Daniel Negreanu might already have his next heads-up poker opponent in mind. And it’s none other than Phil Hellmuth, who was critical of “DNegs’” play against Doug Polk.
Negreanu lost $1.2 million to Polk over 25,000 hands of $200/$400 no-limit hold’em on WSOP.com. He wasn’t expected to win, so it didn’t come as a surprise to many. The GGPoker ambassador entered the match as more than a 4-1 underdog.
Despite virtually every poker expert expecting a Polk victory, Hellmuth ripped into his fellow Poker Hall of Famer’s play on the new PokerGo show, No Gamble No Future.
— Poker Central (@PokerCentral) February 10, 2021
Co-host Brent Hanks asked the “Poker Brat” for his thoughts on the recently completed heads-up poker match. The WSOP bracelet record holder didn’t mince words.
“Yeah, I was disappointed in the way that Daniel played,” Hellmuth said. “But I know his coaches, his coaches are brilliant.”
Hellmuth then went on to criticize Negreanu for trying to play a GTO-like strategy against Polk, who specializes in game theory optimal play. He then said he told Polk that he’d love to face him next, although Polk said recently that he no longer has interest in playing additional matches.
Negreanu, however, would gladly face the “Poker Brat” if he’d accept. He called out Hellmuth on Twitter for the critical comments about his play against Polk.
Yo @phil_hellmuth you said you watched “zero” of the match but seem to have strong opinions on the play.
I’ll play you a heads up match live, online, at any stakes you feel comfortable with for as many hands as you would like.
Wanna play big guy? https://t.co/ac9KVpwuaO
— Daniel Negreanu (@RealKidPoker) February 10, 2021
“Yo @phil_hellmuth you said you watched “zero” of the match but seem to have strong opinions on the play. I’ll play you a heads up match live, online, at any stakes you feel comfortable with for as many hands as you would like. Wanna play big guy?” Daniel Negreanu wrote on Twitter.
Don’t Bet on It
Polk vs. Negreanu was highly popular among the poker community. On most days during the 36-session challenge, the live-streams on YouTube combined to reach more than 10,000 viewers. But that heads-up match would likely pale in comparison to Phil Hellmuth vs. Daniel Negreanu.
Polk and Negreanu are arguably the two most popular and polarizing figures in poker history. So, you know this match will generate massive interest, especially from the poker boom era crowd and the casual poker audience.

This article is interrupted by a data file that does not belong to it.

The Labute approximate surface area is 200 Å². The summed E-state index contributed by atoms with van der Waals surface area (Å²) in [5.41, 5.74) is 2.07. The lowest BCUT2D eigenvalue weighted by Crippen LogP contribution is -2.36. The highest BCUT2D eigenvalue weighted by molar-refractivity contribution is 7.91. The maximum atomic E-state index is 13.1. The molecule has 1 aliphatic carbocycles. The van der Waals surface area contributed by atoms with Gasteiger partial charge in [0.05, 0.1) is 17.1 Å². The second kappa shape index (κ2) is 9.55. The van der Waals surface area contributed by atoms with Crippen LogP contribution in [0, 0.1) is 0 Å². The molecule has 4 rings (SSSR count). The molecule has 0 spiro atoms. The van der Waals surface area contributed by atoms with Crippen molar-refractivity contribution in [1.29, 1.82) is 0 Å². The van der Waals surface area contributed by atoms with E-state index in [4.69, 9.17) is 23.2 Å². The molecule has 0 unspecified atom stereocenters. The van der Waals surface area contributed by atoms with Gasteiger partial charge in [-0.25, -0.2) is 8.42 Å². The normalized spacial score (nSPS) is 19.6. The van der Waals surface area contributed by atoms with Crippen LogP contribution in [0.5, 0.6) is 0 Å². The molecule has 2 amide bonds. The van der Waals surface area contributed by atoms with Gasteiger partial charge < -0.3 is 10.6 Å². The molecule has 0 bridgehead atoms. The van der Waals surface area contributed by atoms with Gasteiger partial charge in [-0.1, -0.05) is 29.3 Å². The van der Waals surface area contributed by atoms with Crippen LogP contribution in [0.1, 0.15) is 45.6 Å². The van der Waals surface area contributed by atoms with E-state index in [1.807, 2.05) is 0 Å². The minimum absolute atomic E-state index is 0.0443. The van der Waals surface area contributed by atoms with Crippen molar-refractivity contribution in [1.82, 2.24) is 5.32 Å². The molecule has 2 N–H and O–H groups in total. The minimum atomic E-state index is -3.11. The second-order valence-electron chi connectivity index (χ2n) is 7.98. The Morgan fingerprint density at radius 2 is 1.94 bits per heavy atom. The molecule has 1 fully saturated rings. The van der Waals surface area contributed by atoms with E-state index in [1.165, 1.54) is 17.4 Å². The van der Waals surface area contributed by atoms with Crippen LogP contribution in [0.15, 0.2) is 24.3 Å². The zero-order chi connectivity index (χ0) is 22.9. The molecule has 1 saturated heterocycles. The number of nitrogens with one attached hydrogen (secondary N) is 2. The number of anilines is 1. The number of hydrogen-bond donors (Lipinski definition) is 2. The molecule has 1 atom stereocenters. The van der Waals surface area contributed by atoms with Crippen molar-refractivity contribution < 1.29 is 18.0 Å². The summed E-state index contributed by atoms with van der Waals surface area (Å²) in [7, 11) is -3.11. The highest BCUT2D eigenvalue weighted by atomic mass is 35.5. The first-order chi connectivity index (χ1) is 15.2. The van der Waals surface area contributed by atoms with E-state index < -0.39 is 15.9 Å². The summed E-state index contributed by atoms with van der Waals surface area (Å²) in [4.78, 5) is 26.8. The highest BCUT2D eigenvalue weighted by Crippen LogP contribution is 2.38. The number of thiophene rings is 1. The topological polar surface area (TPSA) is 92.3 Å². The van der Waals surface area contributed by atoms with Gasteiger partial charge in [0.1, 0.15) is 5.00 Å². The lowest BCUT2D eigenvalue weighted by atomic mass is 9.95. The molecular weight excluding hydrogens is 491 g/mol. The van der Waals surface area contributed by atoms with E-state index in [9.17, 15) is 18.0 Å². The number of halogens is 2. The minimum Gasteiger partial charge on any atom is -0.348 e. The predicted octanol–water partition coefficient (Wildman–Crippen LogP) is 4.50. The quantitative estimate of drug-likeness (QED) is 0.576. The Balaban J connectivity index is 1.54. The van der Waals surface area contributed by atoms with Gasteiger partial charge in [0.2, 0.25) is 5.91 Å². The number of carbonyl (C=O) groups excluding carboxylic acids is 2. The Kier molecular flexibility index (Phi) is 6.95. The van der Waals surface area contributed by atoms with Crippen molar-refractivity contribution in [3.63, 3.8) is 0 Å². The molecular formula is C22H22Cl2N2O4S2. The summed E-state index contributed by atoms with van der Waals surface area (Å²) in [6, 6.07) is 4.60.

But there’s one issue we haven’t yet addressed, and that is, will it ever take place? It’s clear that Negreanu is down for the challenge. Hellmuth, however, we don’t yet know and even if he accepts, don’t bet on it being a 25,000-hand challenge or even close to that lengthy.
The 15-time WSOP bracelet winner, in the above video touted his supposed impeccable record in heads-up poker.
“I’ve won 29 of my last 30 heads-up matches,” Hellmuth claims. “I won the last heads-up tournament I played in, and so I think I’ve only lost once to Cary Katz.”
On the surface, Hellmuth’s heads-up resume is quite strong. In 2005, he won the NBC National Heads-Up Championship and finished runner-up in 2013. He recently defeated Antonio Esfandiari on PokerGo in three straight matches. And he even beat Doug Polk and Dan “Jungleman” Cates in a four-player “King of the Hill” competition on Poker Night in America.
But what he isn’t mentioning in the video is that those wins, albeit impressive, were small sample sizes. The matches only lasted a couple hundred hands, or less. Negreanu, on the other hand, faced Polk three times a week, two tables at a time online, over three months.
So, until we see Hellmuth win at heads-up over a reasonably large sample size, it’s difficult to assess his true abilities in that poker variant. Would he be willing to compete against Daniel Negreanu in a lengthy match of 20,000 or more hands to prove his skills? Don’t bet on it. And also don’t bet on Negreanu accepting a small sample size challenge.
With that said, if somehow they both come to terms and play, it would become the biggest match in poker history.